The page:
How do you become aware of a problem with your car? How do you notice that a machine is no longer running smoothly? Measuring devices and warning lights inform you. There are sensors that say ‘Attention!’.
But what sensors are there in your organisation? How do you find out about imperfect processes, delayed decisions and outdated structures? It is your employees who know about them.
Acting as ‘sensors’ in a company, people have access to important information. But it is only if they share that information that sensible changes can be put into action. If this impetus is ignored, however, stagnation reigns and potential is wasted.
How knowledge leads to change
In this context, the human capacity to discover problems in ongoing processes and to see the potential for change is an important gift. The more creative we are and the less we accept the status quo, the sooner we want to further develop what we have.
But – how can change come from knowledge? Most organisations do not have a management structure that allows the information staff have to bring about developments. The traditional hierarchy puts on the brakes.
Management is often in line with the principle of ‘predict-and-control’. In this scenario, traditional organisations aim to achieve lasting success through planning, centralised control and rigid adherence to the strategy.
However, this principle is becoming increasingly ineffective. Business is changing fast. But the organisations are not agile enough to keep up. New forms of organisation are required.
But adaptation is possible. It requires a system. A system which, similarly to the operating system of a computer, makes updates, adjustments and developments possible.
Authority does not require people
Holacracy is such a system. It does not hang on to top-down processes. It demands and supports a new form of authority, because the opportunities for influence that otherwise lie with leaders or managers are divided among circles composed of roles.
This new form of organisation, also (incorrectly) referred to as Holocracy, was invented by Brian J. Robertson. He worked as a software developer and founded the company Ternary Software. Ever since his company was founded, the specialist has been experimenting with new, more democratic organisational structures.
He presented Holacracy publicly for the first time in 2007. With it, Brian Robertson had invented nothing less than a functioning alternative to the traditional management hierarchy. Three years later, Brian Robertson published the Holacracy Constitution, which provides the basis for the formation of new corporate cultures.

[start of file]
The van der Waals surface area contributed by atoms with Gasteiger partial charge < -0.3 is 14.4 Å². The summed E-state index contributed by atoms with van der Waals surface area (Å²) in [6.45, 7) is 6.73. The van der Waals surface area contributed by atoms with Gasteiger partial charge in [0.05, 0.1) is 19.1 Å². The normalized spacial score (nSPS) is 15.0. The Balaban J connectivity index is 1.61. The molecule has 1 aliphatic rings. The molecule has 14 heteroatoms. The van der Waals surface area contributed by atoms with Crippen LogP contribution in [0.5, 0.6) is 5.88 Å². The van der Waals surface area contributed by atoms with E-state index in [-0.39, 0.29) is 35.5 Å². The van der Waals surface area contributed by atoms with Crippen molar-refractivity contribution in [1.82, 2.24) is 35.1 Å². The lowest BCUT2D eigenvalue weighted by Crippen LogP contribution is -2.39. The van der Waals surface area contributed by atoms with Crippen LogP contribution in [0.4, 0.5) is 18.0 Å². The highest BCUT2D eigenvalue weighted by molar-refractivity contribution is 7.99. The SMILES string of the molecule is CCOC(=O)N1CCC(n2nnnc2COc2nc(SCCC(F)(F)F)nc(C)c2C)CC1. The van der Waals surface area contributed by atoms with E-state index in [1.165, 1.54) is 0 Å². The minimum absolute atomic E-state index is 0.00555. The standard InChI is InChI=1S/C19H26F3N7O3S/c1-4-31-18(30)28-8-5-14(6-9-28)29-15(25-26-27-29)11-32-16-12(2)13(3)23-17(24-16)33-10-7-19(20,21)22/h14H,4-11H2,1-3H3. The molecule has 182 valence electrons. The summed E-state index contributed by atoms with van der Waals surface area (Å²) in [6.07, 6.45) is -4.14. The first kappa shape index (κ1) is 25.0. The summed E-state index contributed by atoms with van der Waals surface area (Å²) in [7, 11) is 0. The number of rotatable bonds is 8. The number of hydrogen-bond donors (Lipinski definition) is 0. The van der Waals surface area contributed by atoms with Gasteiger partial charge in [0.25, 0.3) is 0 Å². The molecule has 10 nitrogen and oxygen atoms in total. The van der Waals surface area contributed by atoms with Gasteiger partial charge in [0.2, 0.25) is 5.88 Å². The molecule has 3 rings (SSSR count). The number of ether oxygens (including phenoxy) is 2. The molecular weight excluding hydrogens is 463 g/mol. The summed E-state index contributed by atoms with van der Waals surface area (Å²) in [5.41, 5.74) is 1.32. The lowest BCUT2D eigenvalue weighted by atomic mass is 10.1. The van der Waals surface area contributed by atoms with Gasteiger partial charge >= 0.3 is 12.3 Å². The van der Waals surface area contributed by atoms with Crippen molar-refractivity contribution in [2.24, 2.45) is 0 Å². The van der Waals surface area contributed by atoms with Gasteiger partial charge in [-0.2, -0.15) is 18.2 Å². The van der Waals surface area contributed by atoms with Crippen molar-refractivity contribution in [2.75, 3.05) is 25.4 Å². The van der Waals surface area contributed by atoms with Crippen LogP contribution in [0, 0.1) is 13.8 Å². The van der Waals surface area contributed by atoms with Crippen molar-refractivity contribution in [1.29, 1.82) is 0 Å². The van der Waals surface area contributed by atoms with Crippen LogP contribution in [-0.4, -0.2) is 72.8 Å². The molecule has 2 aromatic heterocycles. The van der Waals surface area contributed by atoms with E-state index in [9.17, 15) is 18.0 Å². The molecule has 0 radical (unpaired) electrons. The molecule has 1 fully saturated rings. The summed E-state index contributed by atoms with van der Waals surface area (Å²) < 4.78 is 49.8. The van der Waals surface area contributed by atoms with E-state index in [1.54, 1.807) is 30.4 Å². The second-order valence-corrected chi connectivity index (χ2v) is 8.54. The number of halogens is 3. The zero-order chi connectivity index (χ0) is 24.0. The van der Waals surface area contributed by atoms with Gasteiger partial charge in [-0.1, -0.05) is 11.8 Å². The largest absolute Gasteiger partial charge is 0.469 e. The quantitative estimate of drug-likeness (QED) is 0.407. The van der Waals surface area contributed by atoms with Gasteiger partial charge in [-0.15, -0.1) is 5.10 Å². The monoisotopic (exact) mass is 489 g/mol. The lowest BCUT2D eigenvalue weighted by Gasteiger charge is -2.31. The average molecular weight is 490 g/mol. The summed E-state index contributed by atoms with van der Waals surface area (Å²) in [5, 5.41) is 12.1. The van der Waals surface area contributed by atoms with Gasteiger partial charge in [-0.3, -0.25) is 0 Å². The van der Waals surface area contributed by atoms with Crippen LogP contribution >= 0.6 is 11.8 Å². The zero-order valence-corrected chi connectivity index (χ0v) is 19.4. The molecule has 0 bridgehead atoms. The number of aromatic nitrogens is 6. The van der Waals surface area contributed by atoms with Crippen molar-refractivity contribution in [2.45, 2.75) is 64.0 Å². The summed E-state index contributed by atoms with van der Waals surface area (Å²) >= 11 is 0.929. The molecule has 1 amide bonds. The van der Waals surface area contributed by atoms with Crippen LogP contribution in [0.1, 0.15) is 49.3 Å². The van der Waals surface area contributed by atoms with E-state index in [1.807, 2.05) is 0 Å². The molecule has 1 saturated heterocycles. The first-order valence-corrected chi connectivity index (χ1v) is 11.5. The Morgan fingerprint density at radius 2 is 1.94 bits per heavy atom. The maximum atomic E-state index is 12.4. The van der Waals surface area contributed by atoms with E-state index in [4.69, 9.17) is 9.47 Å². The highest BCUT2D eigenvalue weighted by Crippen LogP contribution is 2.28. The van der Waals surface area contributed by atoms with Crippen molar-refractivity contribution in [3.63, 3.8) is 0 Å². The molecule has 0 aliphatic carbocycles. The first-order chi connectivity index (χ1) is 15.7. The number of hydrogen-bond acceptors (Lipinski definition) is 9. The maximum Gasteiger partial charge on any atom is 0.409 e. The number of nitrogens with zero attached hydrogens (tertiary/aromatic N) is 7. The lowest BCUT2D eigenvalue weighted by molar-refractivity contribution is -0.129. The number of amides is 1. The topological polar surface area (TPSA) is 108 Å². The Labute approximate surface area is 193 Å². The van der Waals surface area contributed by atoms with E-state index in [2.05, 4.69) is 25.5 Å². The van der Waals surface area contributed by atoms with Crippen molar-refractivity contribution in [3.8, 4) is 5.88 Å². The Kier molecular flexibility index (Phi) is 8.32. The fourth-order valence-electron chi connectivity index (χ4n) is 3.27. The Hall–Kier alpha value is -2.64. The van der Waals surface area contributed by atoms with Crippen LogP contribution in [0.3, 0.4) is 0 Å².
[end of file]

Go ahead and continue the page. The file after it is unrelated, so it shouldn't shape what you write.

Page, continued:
Roles rather than positions
Holacracy follows the approach of replacing job descriptions with roles. According to Robertson, job descriptions tend not to be up to date even at the point they are printed.
Holacracy differentiates between roles and the people who fulfil those roles. One person can hold several roles at a given point in time – just like in their personal life, where, for example, there are roles as a parent, community member, neighbour, friend and relative. And just as you make decisions independently and on your own initiative in those roles, Holacracy assumes you can do the same at work.
In organisations, the roles of circles are regularly redefined via a collective governance process. This makes it possible to adjust them to the constantly changing requirements of the company. Every employee can present suggestions to improve the structure of collaboration, which are processed in what are known as governance meetings. A ‘facilitator’ selected from the circle leads the process according to the rules of the constitution.
Infographic Hierarchy vs. Holacracy
A new model for lateral management
So how can the management of an organisation tell that it is time to take a look at a new form of organisation that allows clarity and transparency regarding the work in a team and helps to keep decision-making processes lean and effective?
For Dennis Wittrock, certified Holacracy coach and author, there are clear signs to look out for: ‘It often begins with applicants questioning the authority structure in interviews. They recognise the top-down structure and miss the equal footing. This correlates to increasing dissatisfaction among employees. The people who work more closely with the customer than the company management does would also like to be able to make more decisions.’
What do companies do with this information? If they are serious about it and want to change, they start searching. There are various forms and methods of new management systems and collaboration opportunities to discover. In the end, many find their way, often via scrum and agile, to the new form of organisation called Holacracy.
If you’re not serious about it, you may as well not bother
‘Holacracy functions as a tried-and-tested model, comparable with the operating system of a computer. I don’t need to look for individual components and put them together, but rather I can use it as a complete package’, explains Dennis Wittrock. ‘That awakens interest and makes the offer attractive.’
What should be the first step for organisations that want to implement Holacracy?